When mountain goats fly
Written by: Sam Montgomery, WDFW Communications Manager
Flying mountain goats doesn’t seem natural, and certainly doesn’t sound normal — that’s because it isn’t. But this species was brought to the Olympic National Park in the early 1920s, and they are causing problems in the ecosystem. It’s time to return them to their home in the North Cascades range.
Nothing can mentally prepare you for this experience. At 5 a.m., we rose from our tents and clamored down to our first safety briefing. It was a balmy 45 degrees at 5,242 feet, but the excitement in the air was palpable. At 7:45 a.m., we got our first radio call, “We’ve got two billies and a nanny coming in.”
Part of the team moved to their stations in eerie silence. The other half, myself included, silently hiked up a hill to the staging area. Wind and dust pelted our faces as the first signs of orange mesh and spinning white fluff crossed over the horizon.
Three mountain goats in little orange mesh sacks, tied in a daisy chain with blue blindfolds over their eyes and garden hoses over their horns, made their entrance into a nearby truck. Staff unhooked the daisy chains, and held onto their garden hose-clad horns as the truck drove slowly to the staging area.
It was still eerily quiet, as three sets of teams began to examine the goats. They checked vitals, removed loose wool, and prepared the goats for a journey to their new home. The quiet of the staging area kept the goats calm. I’ve never seen people working so vigorously quiet — it’s like art.
As wildlife veterinarians completed their examinations, other members equipped the mountain goats with radio collars. These collars will help our biologists keep track of survival rates, where the mountain goats move, and how they interact with mountain goats that already live in the North Cascades.
Once teams processed the goats, it was time to move them into crates. It took at least six people to move 200+ pounds of white into red crates. In all, from helicopter to crating, the whole process was about 30 minutes.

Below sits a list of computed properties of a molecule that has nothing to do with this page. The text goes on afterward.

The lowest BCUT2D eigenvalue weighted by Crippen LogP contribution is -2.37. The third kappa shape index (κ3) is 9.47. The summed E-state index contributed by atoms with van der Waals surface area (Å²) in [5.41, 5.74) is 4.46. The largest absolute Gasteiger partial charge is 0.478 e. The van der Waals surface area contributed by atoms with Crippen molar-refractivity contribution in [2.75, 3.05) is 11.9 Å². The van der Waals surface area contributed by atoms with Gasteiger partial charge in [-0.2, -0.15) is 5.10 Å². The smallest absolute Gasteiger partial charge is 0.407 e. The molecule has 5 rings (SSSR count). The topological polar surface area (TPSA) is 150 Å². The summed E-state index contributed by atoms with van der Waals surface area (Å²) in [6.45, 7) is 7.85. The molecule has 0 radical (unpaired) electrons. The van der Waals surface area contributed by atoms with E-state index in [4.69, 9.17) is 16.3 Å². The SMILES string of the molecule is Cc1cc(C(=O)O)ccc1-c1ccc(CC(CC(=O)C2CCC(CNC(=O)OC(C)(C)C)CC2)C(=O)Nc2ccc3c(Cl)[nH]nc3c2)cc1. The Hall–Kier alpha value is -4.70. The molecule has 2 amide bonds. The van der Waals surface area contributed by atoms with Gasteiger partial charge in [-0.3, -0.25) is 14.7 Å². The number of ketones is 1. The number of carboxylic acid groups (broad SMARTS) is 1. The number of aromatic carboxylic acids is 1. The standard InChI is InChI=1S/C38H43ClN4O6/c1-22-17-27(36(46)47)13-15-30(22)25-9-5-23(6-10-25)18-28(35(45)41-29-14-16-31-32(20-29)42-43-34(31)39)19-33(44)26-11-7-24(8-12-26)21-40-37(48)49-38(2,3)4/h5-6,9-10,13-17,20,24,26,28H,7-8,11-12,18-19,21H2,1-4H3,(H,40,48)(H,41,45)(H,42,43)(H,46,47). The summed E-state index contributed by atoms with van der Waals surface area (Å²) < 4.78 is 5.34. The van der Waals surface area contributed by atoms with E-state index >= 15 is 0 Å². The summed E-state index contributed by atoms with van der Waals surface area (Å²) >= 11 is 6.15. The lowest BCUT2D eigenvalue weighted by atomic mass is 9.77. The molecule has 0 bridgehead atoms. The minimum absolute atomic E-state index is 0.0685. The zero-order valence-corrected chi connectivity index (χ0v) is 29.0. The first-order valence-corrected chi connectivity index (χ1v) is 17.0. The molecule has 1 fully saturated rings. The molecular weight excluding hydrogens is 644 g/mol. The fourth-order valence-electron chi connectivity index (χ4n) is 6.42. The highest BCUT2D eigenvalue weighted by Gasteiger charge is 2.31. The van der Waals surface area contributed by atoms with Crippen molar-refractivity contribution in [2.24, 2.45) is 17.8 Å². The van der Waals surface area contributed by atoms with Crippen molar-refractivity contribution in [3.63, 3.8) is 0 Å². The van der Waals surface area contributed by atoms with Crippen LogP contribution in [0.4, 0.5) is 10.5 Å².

I watched as teams loaded crates into trucks to head to the release site four hours away.
In between truck loading and the next round of goats, the team headed to the food tent. It was stocked with fruit, coffee, and any type of protein bar you could want. It’s not a formal mealtime, but it’s an easy way to refuel for the next go-round.
I didn’t get to see my favorite part as only a small group of biologists were with the goats at this final step before entering their new world. But watching the video afterwards, I couldn’t help becoming emotional as I saw biologists carefully place kids next to their mothers so they could wake up comforted by being close together.
Three days in the back country left me exhausted and in awe. This process takes so many different entities working together from 5 a.m. to whenever we’re done each day.
I met folks from the Olympic National Park, USDA Forest Service, California Department of Fish and Game, Idaho Fish and Game, Alaska Department of Fish and Game, Northwest Trek, Rocky Mountain Goat Alliance, University of Washington graduate students, and a host of volunteers.
In addition to those, several area tribes lent support for the translocation operations in the Cascades including the Muckleshoot, Sauk-Suiattle, Stillaguamish, and Tulalip Tribes.
The multitude of agencies, both public and private, shows the coordination it takes to make this operation a success. Our work will continue when our August operations fly in.
Sam Montgomery is a communications manager at the Washington Department of Fish and Wildlife. She spent three days in the back country observing mountain goat translocation operations in July 2019. You can contact Sam at email@example.com.